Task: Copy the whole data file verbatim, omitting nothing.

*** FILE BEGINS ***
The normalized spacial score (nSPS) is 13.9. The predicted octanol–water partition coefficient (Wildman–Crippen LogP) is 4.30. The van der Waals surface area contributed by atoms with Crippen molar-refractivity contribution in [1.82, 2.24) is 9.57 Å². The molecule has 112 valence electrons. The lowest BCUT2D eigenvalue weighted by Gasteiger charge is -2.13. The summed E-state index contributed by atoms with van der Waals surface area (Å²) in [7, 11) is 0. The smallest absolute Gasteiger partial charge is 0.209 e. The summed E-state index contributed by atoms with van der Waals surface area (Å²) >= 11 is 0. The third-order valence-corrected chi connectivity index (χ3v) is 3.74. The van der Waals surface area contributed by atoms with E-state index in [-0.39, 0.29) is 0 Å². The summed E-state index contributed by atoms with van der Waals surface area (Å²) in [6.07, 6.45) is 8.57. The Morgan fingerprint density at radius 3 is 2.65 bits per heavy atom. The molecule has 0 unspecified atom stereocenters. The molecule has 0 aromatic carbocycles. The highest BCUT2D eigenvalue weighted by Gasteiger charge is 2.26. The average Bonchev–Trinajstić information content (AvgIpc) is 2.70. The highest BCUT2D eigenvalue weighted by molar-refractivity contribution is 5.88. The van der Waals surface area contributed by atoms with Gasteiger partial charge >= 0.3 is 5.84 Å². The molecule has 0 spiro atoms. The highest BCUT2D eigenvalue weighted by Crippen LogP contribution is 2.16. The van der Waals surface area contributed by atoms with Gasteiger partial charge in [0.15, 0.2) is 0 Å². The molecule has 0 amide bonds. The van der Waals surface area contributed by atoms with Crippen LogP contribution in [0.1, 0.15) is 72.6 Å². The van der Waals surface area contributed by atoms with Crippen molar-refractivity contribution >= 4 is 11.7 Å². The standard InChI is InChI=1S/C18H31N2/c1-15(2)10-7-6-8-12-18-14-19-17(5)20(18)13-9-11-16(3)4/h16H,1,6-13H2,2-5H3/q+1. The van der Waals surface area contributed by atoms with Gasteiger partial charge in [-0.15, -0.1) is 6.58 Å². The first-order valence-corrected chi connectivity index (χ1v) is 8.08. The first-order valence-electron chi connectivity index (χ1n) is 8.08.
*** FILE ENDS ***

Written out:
The normalized spacial score (nSPS) is 13.9. The predicted octanol–water partition coefficient (Wildman–Crippen LogP) is 4.30. The van der Waals surface area contributed by atoms with Crippen molar-refractivity contribution in [1.82, 2.24) is 9.57 Å². The molecule has 112 valence electrons. The lowest BCUT2D eigenvalue weighted by Gasteiger charge is -2.13. The summed E-state index contributed by atoms with van der Waals surface area (Å²) in [7, 11) is 0. The smallest absolute Gasteiger partial charge is 0.209 e. The summed E-state index contributed by atoms with van der Waals surface area (Å²) >= 11 is 0. The third-order valence-corrected chi connectivity index (χ3v) is 3.74. The van der Waals surface area contributed by atoms with E-state index in [-0.39, 0.29) is 0 Å². The summed E-state index contributed by atoms with van der Waals surface area (Å²) in [6.07, 6.45) is 8.57. The Morgan fingerprint density at radius 3 is 2.65 bits per heavy atom. The molecule has 0 unspecified atom stereocenters. The molecule has 0 aromatic carbocycles. The highest BCUT2D eigenvalue weighted by Gasteiger charge is 2.26. The average Bonchev–Trinajstić information content (AvgIpc) is 2.70. The highest BCUT2D eigenvalue weighted by molar-refractivity contribution is 5.88. The van der Waals surface area contributed by atoms with Gasteiger partial charge >= 0.3 is 5.84 Å². The molecule has 0 spiro atoms. The highest BCUT2D eigenvalue weighted by Crippen LogP contribution is 2.16. The van der Waals surface area contributed by atoms with Gasteiger partial charge in [0.15, 0.2) is 0 Å². The molecule has 0 amide bonds. The van der Waals surface area contributed by atoms with Crippen LogP contribution in [0.1, 0.15) is 72.6 Å². The van der Waals surface area contributed by atoms with Crippen molar-refractivity contribution >= 4 is 11.7 Å². The standard InChI is InChI=1S/C18H31N2/c1-15(2)10-7-6-8-12-18-14-19-17(5)20(18)13-9-11-16(3)4/h16H,1,6-13H2,2-5H3/q+1. The van der Waals surface area contributed by atoms with Gasteiger partial charge in [-0.15, -0.1) is 6.58 Å². The first-order valence-corrected chi connectivity index (χ1v) is 8.08. The first-order valence-electron chi connectivity index (χ1n) is 8.08.